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The Pilgrim's Regress

3.84  ·  Rating Details ·  5,549 Ratings  ·  321 Reviews
In the style of John Bunyan's classic, Pilgrim's Progress, The Pilgrim's Regress is the first book C.S. Lewis wrote after becoming a Christian. It is a provocative and moving story which traces one man's search for belief in a fantasy world of dragons and giants. Our pilgrim's incredible journey leads him finally to the West...and into the very heart of C.S. Lewis's most p ...more
Paperback, 211 pages
Published August 1st 1981 by Bantam Books (first published 1933)
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Bre Teshendorf I think brown in this sense represents "dark" as is represented by evil, as opposed to literally having brown skin. I hope anyway! I also had to chew…moreI think brown in this sense represents "dark" as is represented by evil, as opposed to literally having brown skin. I hope anyway! I also had to chew on it a bit, wondering if it was meant as an example of a specific cultural group. But I really don't think that can be so, as there is no other cultural reference that might imply it is pointing a finger. (less)

Community Reviews

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Douglas Wilson
May 18, 2009 Douglas Wilson rated it really liked it  ·  review of another edition
Shelves: theology, satire
Excellent. Finished the audio version in February 2016. In the Afterword, Lewis apologizes for the book, an apology I refuse to accept. Just delightful.
Amanda
Jul 22, 2011 Amanda rated it it was amazing  ·  review of another edition
Shelves: classics
Before picking up this excellent book, there are a few things the reader needs to understand: First of all, what the title means. Many people are confused about the word "regress," especially since it mirrors Bunyan's "The Pilgrim's Progress." Many people (myself included) are under the impression that the story is about a Christian backsliding in his faith. In reality, the "regress" refers to the fact that, as Richard Wagner put it in "C.S. Lewis and Narnia for Dummies," you aren't "simply shuf ...more
Jacob Aitken
This book described Lewis' conversion to Christianity using an allegory. It parallels many of the same themes in *Surprised by Joy,* namely that joy (or sehnsucht) is inevitable and can be filled rightly or wrongly. The reader discovers that Christianity does not get rid of utter desire and joy, but transforms them. In the meanwhile, using John, Lewis tells us how he escaped the snares of various penny-ante yet at the time culturally respectable secular philosophies.

The good:
Lewis showed how Chr
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Didymus
Jun 13, 2011 Didymus rated it really liked it  ·  review of another edition
I am surprised at how long it took me to discover this book. I think the first time I heard of it was while reading George Sayer's Lewis biography. It is definitely a must-read for Lewis fans.

As The Pilgrim's Regress is Lewis' first novel as a Christian, I am also surprised at how developed his understanding of the faith was, even in its infancy. This books contains many of the same ideas that will be expressed more clearly in his future works like Mere Christianity and The Great Divorce. He wil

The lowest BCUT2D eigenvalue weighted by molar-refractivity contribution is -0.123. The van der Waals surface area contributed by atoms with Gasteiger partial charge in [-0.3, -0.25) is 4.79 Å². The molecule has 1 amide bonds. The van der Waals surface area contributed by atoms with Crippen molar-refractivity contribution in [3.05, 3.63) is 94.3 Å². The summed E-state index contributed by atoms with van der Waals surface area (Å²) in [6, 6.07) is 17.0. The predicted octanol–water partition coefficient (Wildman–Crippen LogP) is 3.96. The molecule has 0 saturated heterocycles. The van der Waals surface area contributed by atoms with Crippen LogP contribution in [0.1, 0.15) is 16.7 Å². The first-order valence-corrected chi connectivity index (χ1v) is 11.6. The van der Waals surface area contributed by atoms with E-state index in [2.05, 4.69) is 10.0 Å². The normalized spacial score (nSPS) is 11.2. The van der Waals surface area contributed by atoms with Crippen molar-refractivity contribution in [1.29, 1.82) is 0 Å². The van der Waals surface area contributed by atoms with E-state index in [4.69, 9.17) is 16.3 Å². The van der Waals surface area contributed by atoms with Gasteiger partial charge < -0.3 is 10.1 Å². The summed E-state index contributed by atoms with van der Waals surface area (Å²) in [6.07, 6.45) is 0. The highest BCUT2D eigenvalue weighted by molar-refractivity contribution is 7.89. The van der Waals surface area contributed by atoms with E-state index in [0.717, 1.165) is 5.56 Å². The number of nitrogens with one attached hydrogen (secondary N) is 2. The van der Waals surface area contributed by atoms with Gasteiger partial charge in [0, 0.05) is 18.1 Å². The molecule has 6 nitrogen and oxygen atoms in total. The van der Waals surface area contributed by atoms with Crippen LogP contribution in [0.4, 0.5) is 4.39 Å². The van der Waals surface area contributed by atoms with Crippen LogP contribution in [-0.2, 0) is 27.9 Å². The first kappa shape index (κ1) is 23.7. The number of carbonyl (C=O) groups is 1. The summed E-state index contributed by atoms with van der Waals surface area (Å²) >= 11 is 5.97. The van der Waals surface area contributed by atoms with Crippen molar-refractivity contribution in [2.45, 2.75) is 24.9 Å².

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Erin
Jun 15, 2009 Erin rated it it was amazing  ·  review of another edition
Recommends it for: people with some background of philosophy or literature
Recommended to Erin by: V
I loved this book! It is clear that it was written with more than a knowledge but rather a deep understanding of "the search" and the many different viewpoints that one comes into contact with along the way. The graceful art in which he interwove and utilized one's capacity for spacial visualization in such a deep and revealing way was amazing. If I were to liken it to something, and this may be a little strange but bear with me, it would remind me of a flower. It starts off as a bud held in you ...more
Mike (the Paladin)
I love C.S. Lewis but I'll be honest here. this one went almost completely over my head the first time I read it. I got a philosophical reference here and there but Lewis was so well versed in philosophy that I was left in the dust and forced back to the drawing board. Anyone who has studied Lewis probably knows he started as an atheist and after much struggle became a Christian. He came to the Lord in large part through logic and philosophical study so early on thought most others did to. This ...more
Jay Miklovic
Nov 21, 2011 Jay Miklovic rated it really liked it  ·  review of another edition
At the outset I must confess that at least 1/3 of this book was well over my head. With that said, this was an enjoyable book to read, and the portions which resonated with me were well worth the confusion I endured during the other portions.

Lewis was a master of allegory, and this book is no exception. The reader who struggles intellectually with the faith will find this book to be a breath of fresh air. John, the main character's, struggle with the various philosophies and philosophers of the
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M. J.
It is always disappointing to read a book by a favorite author that disappoints. In this case, there are clear reasons why it does so, some of them outlined in the Afterword to this, the 1943 edition of the 1933 book.

I had become aware of the title decades ago in college; it was a clever title, and I wanted to read the book then, but being a student and newly wed afforded little in both money and time. It was not until sometime in the past decade, when my wife was spending a small fortune at Bor